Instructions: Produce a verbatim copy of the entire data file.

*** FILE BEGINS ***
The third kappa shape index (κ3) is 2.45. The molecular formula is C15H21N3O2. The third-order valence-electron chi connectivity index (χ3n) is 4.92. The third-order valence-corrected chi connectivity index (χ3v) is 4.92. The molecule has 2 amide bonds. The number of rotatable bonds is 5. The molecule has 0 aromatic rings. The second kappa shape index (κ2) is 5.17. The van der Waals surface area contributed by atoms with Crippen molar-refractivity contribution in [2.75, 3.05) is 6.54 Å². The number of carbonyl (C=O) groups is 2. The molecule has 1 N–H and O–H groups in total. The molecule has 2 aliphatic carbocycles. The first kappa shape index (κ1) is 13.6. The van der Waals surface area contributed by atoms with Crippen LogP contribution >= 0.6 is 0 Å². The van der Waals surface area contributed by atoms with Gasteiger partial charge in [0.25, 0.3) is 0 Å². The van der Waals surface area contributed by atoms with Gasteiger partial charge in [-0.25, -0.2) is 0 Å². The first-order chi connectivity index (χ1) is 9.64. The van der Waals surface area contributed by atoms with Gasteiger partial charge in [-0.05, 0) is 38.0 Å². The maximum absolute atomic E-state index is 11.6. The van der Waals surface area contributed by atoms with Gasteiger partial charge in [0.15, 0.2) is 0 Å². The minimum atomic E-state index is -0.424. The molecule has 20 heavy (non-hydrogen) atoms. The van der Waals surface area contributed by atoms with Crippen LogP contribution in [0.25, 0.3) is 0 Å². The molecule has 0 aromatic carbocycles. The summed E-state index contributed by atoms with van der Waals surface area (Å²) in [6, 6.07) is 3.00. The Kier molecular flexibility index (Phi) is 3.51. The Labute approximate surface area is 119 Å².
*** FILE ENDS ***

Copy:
The third kappa shape index (κ3) is 2.45. The molecular formula is C15H21N3O2. The third-order valence-electron chi connectivity index (χ3n) is 4.92. The third-order valence-corrected chi connectivity index (χ3v) is 4.92. The molecule has 2 amide bonds. The number of rotatable bonds is 5. The molecule has 0 aromatic rings. The second kappa shape index (κ2) is 5.17. The van der Waals surface area contributed by atoms with Crippen molar-refractivity contribution in [2.75, 3.05) is 6.54 Å². The number of carbonyl (C=O) groups is 2. The molecule has 1 N–H and O–H groups in total. The molecule has 2 aliphatic carbocycles. The first kappa shape index (κ1) is 13.6. The van der Waals surface area contributed by atoms with Crippen LogP contribution >= 0.6 is 0 Å². The van der Waals surface area contributed by atoms with Gasteiger partial charge in [0.25, 0.3) is 0 Å². The van der Waals surface area contributed by atoms with Gasteiger partial charge in [-0.25, -0.2) is 0 Å². The first-order chi connectivity index (χ1) is 9.64. The van der Waals surface area contributed by atoms with Gasteiger partial charge in [-0.05, 0) is 38.0 Å². The maximum absolute atomic E-state index is 11.6. The van der Waals surface area contributed by atoms with Gasteiger partial charge in [0.15, 0.2) is 0 Å². The minimum atomic E-state index is -0.424. The molecule has 20 heavy (non-hydrogen) atoms. The van der Waals surface area contributed by atoms with Crippen LogP contribution in [0.25, 0.3) is 0 Å². The molecule has 0 aromatic carbocycles. The summed E-state index contributed by atoms with van der Waals surface area (Å²) in [6, 6.07) is 3.00. The Kier molecular flexibility index (Phi) is 3.51. The Labute approximate surface area is 119 Å².